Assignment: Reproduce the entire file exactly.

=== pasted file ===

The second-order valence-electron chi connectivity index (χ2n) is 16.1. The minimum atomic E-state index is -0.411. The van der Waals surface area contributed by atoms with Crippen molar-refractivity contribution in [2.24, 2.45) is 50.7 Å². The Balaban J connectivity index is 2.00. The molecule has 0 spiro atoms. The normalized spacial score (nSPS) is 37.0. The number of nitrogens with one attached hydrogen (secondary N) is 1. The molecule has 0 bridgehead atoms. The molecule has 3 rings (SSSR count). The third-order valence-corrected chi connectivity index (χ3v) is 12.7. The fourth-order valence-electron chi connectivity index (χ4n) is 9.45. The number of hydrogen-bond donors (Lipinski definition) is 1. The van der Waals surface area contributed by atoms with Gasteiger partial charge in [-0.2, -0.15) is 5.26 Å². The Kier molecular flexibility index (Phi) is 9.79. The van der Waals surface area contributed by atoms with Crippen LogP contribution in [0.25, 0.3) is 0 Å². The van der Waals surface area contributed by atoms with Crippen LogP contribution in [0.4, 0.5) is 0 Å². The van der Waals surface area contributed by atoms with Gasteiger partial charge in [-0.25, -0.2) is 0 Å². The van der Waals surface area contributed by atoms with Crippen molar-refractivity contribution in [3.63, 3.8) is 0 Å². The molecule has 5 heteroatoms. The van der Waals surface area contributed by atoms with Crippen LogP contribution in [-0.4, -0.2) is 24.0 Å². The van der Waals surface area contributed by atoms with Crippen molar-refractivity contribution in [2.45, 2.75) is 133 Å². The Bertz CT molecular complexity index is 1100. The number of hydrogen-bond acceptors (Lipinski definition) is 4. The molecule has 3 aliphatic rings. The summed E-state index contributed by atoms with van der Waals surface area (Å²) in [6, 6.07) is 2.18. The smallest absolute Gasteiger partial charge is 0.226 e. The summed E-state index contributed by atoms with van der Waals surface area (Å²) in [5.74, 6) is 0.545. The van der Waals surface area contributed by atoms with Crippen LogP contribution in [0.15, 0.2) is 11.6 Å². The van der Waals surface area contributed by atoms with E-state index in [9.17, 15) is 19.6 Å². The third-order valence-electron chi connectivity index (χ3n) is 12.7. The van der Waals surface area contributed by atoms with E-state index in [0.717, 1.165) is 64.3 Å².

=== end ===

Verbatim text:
The second-order valence-electron chi connectivity index (χ2n) is 16.1. The minimum atomic E-state index is -0.411. The van der Waals surface area contributed by atoms with Crippen molar-refractivity contribution in [2.24, 2.45) is 50.7 Å². The Balaban J connectivity index is 2.00. The molecule has 0 spiro atoms. The normalized spacial score (nSPS) is 37.0. The number of nitrogens with one attached hydrogen (secondary N) is 1. The molecule has 0 bridgehead atoms. The molecule has 3 rings (SSSR count). The third-order valence-corrected chi connectivity index (χ3v) is 12.7. The fourth-order valence-electron chi connectivity index (χ4n) is 9.45. The number of hydrogen-bond donors (Lipinski definition) is 1. The van der Waals surface area contributed by atoms with Gasteiger partial charge in [-0.2, -0.15) is 5.26 Å². The Kier molecular flexibility index (Phi) is 9.79. The van der Waals surface area contributed by atoms with Crippen LogP contribution in [0.25, 0.3) is 0 Å². The van der Waals surface area contributed by atoms with Crippen LogP contribution in [0.4, 0.5) is 0 Å². The van der Waals surface area contributed by atoms with Gasteiger partial charge in [-0.25, -0.2) is 0 Å². The van der Waals surface area contributed by atoms with Crippen molar-refractivity contribution in [3.63, 3.8) is 0 Å². The molecule has 5 heteroatoms. The van der Waals surface area contributed by atoms with Crippen LogP contribution in [-0.4, -0.2) is 24.0 Å². The van der Waals surface area contributed by atoms with Crippen molar-refractivity contribution in [2.45, 2.75) is 133 Å². The Bertz CT molecular complexity index is 1100. The number of hydrogen-bond acceptors (Lipinski definition) is 4. The molecule has 3 aliphatic rings. The summed E-state index contributed by atoms with van der Waals surface area (Å²) in [6, 6.07) is 2.18. The smallest absolute Gasteiger partial charge is 0.226 e. The summed E-state index contributed by atoms with van der Waals surface area (Å²) in [5.74, 6) is 0.545. The van der Waals surface area contributed by atoms with Crippen LogP contribution in [0.15, 0.2) is 11.6 Å². The van der Waals surface area contributed by atoms with E-state index in [9.17, 15) is 19.6 Å². The third-order valence-electron chi connectivity index (χ3n) is 12.7. The van der Waals surface area contributed by atoms with E-state index in [0.717, 1.165) is 64.3 Å².